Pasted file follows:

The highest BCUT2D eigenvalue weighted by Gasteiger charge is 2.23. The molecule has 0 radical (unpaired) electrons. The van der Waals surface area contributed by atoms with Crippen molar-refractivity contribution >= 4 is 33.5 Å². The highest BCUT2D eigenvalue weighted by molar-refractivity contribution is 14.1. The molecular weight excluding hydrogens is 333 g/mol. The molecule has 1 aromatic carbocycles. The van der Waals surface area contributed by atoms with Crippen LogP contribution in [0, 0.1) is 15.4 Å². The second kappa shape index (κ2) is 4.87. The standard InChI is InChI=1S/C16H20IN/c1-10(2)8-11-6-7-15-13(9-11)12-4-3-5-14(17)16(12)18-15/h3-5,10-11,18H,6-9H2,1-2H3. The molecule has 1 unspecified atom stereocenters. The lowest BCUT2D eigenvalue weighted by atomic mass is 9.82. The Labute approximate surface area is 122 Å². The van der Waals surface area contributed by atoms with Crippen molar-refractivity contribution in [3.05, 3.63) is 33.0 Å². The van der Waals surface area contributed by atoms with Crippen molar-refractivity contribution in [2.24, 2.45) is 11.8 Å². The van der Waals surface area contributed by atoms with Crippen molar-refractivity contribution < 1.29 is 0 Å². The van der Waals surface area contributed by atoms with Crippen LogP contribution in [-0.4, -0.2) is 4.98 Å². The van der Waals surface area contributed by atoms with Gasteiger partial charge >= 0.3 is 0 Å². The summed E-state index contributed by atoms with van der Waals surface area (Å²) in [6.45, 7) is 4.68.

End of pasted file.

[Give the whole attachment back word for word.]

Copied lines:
The highest BCUT2D eigenvalue weighted by Gasteiger charge is 2.23. The molecule has 0 radical (unpaired) electrons. The van der Waals surface area contributed by atoms with Crippen molar-refractivity contribution >= 4 is 33.5 Å². The highest BCUT2D eigenvalue weighted by molar-refractivity contribution is 14.1. The molecular weight excluding hydrogens is 333 g/mol. The molecule has 1 aromatic carbocycles. The van der Waals surface area contributed by atoms with Crippen LogP contribution in [0, 0.1) is 15.4 Å². The second kappa shape index (κ2) is 4.87. The standard InChI is InChI=1S/C16H20IN/c1-10(2)8-11-6-7-15-13(9-11)12-4-3-5-14(17)16(12)18-15/h3-5,10-11,18H,6-9H2,1-2H3. The molecule has 1 unspecified atom stereocenters. The lowest BCUT2D eigenvalue weighted by atomic mass is 9.82. The Labute approximate surface area is 122 Å². The van der Waals surface area contributed by atoms with Crippen molar-refractivity contribution in [3.05, 3.63) is 33.0 Å². The van der Waals surface area contributed by atoms with Crippen molar-refractivity contribution in [2.24, 2.45) is 11.8 Å². The van der Waals surface area contributed by atoms with Crippen molar-refractivity contribution < 1.29 is 0 Å². The van der Waals surface area contributed by atoms with Crippen LogP contribution in [-0.4, -0.2) is 4.98 Å². The van der Waals surface area contributed by atoms with Gasteiger partial charge >= 0.3 is 0 Å². The summed E-state index contributed by atoms with van der Waals surface area (Å²) in [6.45, 7) is 4.68.